The Texas Association of Business and more than three dozen other business groups are pushing Gov. Greg Abbott to cut the additional $300 in federal benefits currently going to unemployed Texans.
Nearly 1 million Texans remained unemployed and dependent upon benefit payments for income in March.
In GOP-led states, rescinding the extra pay is considered a way to force workers back into the job market to address labor shortages as the economy recovers from the COIVD-19 pandemic.
GOP governors in at least 16 states have announced plans to cut benefits: Alabama, Arizona, Arkansas, Georgia, Idaho, Iowa, Montana, Mississippi, Missouri, North Dakota, Ohio, South Carolina, South Dakota, Tennessee, Utah and Wyoming.
“Employers believe that supplemental [unemployment] benefit payments from Washington is disincentivizing work and resulting in many good Texas jobs going unfilled,” the Texas business association and 38 chambers of commerce and business associations wrote in a letter to the governor and the Texas Workforce Commission, the agency that oversees jobless benefits.
“With COVID-19 on the decline and job openings on the rise, we believe it is time for Texas leaders and the Texas Workforce Commission to re-examine unemployment benefits, unemployment insurance work-search requirements and Texas’s role in federal supplemental unemployment benefits,” the letter said.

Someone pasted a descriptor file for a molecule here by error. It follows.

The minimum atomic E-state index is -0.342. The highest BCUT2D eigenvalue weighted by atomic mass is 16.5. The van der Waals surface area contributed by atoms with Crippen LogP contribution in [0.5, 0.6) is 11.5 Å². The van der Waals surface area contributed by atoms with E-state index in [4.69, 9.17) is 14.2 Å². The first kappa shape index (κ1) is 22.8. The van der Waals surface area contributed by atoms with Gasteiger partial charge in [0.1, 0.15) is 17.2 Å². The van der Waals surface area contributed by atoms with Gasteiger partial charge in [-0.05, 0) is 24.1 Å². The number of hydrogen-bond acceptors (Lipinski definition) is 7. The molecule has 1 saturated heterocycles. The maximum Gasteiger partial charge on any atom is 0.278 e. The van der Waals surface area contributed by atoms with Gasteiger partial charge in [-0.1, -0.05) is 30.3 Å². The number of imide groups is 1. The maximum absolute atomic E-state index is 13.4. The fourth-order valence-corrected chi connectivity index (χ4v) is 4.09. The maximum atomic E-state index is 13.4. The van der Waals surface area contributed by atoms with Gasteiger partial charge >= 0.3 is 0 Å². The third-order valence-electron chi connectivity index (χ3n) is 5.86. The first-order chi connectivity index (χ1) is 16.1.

Critics of the decision to cut the additional unemployment pay argue it would hurt people who can’t work because they’re sick, caring for a person with COVID-19 or can’t find adequate childcare.
In response to Montana’s decision to rescind the benefit, worker advocacy group National Employment Law Project’s executive director Rebecca Dixon said return-to-work bonuses “can become a tool to coerce workers to accept substandard jobs, rather than enabling workers to pursue quality jobs that provide financial security.”
This is a lousy idea for the reasons stated above, and also because the states that have jumped on this bandwagon are among the worst at getting people vaccinated. Texas fits comfortably in that group, and yes there is a strong correlation to Republican-ness, since Republicans are less likely to want to get vaccinated, and as the people in charge are less likely to expend much effort to get vaccines to the lower-income, mostly people of color, that they’re now demanding go back to crappy jobs. As it is practically our state’s motto that the interests of bidness come first, I’m sure this will happen in short order. You already know what I’m going to say about that, so let’s just stipulate and move on.
UPDATE: Even faster than I expected.
Governor Greg Abbott said Monday that Texas will end federal pandemic-related unemployment assistance, effective June 26. This includes the $300 weekly unemployment supplement from the Federal Pandemic Unemployment Compensation program.
“The Texas economy is thriving and employers are hiring in communities throughout the state,” Abbott wrote in a letter to the Department of Labor. “In fact, the amount of job openings in Texas is far greater than the number of Texans looking for employment, making these unemployment benefits no longer necessary.”
These guys sure got their money’s worth, didn’t they? The Trib has more.